We should also try to look at the allies of Modi and his BJP. Sang Parivar is an alliance of Hindu Nationalist organizations to which the BJP belongs, and it includes various extremist Hindu organizations like the RSS, Shiv Sena, and the Bajrang Dal. The BJP itself is an incarnation of Maha Sabha, another extremist Hindu organization. It is parties like Shiv Sena, the RSS, and Maha Sabha that accuse leaders like Nehru and Gandhi to be soft on Indian Muslims and to be involved in appeasing Muslims. It was the ideology and influence of the RSS and Maha Sabha under which, Nathuram Godse murdered Mahatma Gandhi. The RSS is a private paramilitary Hindu nationalist organization that has also trained Modi in his youth.

Shiv Sena is also a very extremist Hindu religious organization that has been accused of terrorism in the past. It has also been directly linked to the infamous violent riots in Bhiwandi and Mumbai, and accused of attacking and terrorizing media. It was under the threats of Shiv Sena, that M F Hussain, the iconic Indian artist had to leave India and died in exile. Shiv Sena is an important ally, and exerts considerable influence on the BJP and Modi. Their Hindu nationalist allies have inherent enmity against Pakistan and also carry parochial attitudes towards Indian Muslims.  These are the reasons that many Indian Muslims and secular people around the world suspect that Modi’s allies may pressurize Modi to work against the Muslims and other minorities in India; and that in any future communal violence, Modi may display a similar attitude to that which he adopted during Gujrat riots.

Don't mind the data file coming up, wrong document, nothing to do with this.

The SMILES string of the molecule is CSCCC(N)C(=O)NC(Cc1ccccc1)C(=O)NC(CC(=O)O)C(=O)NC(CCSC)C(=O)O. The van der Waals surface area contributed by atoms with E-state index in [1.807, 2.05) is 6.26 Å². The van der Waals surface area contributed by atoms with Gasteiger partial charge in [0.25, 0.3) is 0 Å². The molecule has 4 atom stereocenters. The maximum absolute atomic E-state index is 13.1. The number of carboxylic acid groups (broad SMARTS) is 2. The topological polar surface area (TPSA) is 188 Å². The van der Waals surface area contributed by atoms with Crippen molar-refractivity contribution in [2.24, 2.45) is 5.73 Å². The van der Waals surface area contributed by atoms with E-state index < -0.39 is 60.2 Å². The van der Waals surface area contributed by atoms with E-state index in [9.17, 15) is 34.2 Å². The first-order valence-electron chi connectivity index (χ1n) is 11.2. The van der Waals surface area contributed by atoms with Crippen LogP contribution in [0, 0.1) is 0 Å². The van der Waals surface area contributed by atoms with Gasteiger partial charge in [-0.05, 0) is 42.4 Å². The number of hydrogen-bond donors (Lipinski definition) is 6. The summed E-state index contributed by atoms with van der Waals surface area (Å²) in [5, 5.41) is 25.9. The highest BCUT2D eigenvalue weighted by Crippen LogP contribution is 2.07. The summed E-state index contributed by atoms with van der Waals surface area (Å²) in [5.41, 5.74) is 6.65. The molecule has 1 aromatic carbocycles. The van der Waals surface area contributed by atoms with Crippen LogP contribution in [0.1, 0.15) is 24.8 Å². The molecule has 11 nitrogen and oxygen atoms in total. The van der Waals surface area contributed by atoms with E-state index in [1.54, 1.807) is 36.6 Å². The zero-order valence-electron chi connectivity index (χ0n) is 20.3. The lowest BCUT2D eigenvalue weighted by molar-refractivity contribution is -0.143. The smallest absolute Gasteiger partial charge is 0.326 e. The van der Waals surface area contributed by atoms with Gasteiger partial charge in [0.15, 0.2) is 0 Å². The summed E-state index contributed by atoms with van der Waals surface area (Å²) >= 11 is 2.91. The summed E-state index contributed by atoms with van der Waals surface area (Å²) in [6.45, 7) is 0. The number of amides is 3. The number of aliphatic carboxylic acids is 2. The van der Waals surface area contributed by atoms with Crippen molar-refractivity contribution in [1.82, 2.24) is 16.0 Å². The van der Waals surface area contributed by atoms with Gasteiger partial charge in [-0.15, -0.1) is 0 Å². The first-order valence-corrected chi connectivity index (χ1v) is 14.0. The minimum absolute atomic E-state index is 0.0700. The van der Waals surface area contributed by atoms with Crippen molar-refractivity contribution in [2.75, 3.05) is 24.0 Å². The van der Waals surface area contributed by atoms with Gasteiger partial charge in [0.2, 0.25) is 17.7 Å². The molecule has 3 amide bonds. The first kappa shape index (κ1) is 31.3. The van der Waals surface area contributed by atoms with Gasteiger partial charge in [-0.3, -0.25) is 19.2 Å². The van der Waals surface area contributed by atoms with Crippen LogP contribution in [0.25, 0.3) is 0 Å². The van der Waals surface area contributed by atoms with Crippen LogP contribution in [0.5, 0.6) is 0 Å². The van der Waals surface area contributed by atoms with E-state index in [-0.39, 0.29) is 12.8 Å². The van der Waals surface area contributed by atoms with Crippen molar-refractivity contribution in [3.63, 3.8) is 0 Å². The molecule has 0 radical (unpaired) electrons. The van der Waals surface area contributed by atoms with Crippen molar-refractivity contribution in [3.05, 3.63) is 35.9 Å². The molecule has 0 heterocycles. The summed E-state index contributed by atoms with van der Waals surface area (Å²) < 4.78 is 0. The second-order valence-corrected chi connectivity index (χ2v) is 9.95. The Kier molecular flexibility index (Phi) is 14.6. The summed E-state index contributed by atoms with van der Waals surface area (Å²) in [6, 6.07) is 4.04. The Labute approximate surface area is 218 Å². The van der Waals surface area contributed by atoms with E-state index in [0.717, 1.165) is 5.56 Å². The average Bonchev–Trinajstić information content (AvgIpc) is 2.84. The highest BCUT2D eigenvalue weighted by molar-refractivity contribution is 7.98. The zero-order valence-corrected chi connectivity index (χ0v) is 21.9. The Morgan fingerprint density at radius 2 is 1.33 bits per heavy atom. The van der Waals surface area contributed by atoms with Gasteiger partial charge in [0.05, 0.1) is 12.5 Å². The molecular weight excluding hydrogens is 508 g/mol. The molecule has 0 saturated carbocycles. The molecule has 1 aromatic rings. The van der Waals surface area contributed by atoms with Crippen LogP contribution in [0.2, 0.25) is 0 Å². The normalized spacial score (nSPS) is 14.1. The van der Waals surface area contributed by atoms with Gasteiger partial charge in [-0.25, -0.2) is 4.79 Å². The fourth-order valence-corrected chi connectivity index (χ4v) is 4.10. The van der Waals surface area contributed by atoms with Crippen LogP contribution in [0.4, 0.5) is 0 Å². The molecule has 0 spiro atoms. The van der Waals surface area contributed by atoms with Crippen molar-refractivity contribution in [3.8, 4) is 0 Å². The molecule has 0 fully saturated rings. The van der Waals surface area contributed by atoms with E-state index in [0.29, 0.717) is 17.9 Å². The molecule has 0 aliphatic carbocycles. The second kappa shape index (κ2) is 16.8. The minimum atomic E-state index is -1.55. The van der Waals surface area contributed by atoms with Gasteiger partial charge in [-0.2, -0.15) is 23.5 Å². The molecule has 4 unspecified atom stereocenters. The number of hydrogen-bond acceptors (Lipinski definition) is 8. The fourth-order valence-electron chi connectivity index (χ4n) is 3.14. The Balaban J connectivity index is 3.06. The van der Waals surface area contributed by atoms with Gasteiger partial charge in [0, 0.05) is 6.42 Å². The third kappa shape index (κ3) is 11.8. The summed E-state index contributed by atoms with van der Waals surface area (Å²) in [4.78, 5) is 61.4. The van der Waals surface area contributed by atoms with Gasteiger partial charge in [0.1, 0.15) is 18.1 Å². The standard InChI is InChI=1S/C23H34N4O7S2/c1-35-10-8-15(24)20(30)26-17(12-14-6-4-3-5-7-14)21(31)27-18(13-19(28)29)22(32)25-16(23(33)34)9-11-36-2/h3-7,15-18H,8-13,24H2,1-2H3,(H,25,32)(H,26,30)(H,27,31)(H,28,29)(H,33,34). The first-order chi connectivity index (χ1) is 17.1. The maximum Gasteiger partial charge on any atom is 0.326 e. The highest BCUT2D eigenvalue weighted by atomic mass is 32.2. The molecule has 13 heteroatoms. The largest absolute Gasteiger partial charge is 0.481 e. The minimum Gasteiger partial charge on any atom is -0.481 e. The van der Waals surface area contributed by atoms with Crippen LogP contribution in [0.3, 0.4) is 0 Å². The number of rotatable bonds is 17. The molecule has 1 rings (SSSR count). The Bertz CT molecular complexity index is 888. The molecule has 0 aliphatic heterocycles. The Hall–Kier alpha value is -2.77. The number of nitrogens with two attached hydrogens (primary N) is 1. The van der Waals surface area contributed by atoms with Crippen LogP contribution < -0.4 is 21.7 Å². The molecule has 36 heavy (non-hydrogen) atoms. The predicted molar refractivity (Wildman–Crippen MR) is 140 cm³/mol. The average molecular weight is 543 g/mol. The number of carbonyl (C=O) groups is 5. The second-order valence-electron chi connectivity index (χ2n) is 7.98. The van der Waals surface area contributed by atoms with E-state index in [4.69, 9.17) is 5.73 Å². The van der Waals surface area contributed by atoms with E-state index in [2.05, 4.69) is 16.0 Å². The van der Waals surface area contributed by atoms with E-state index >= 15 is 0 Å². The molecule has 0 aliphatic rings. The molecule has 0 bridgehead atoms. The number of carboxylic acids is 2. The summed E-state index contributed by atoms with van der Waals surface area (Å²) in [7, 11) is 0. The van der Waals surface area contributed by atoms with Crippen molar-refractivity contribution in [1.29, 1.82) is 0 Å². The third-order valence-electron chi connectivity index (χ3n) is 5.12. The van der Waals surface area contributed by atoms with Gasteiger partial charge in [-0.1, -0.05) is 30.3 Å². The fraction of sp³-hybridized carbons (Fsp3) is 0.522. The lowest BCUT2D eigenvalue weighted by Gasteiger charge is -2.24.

It is the secular nature of the Indian constitution that provides protection to all minorities. Several of Modi’s allies have tried to redefine the secular principles of the constitution in the past and may attempt it again. They also plan to make various amendments to the constitution and may succeed at their will, based on their majority in the parliament.

Modi has tried to reassure Muslims and other minorities, as a result of which some well-known Muslims have recently joined the BJP. Indian journalist and scholar M J Akbar is one of those converts. It is ironic that M J Akbar penned the authoritative biography of Nehru, and Modi calls Nehru a pseudo-secular. Due to this irony the conversion of M J Akbar appears to be whimsical at best.

The current reality in India is that the BJP and Modi have obtained a majority in the parliament on the basis of only 31 % of the popular vote, due the wave of change against Congress’s bad governance, and on the promises of economic progress and well-being of India and its people.

The world expects and demands of them that they focus on the development and prosperity of India and its citizens, and avoid any controversial action that may harm the fundamental principles of the world’s largest democracy. The respect of Indian democracy is based on its secular identity, and any attempt to change this identity will severely harm both Indian values, and democracy itself.

(This is the English version of my Op-ed published in Urdu language, at Urdu Times, US,UK, Canada, and Europe, on May 21, 2014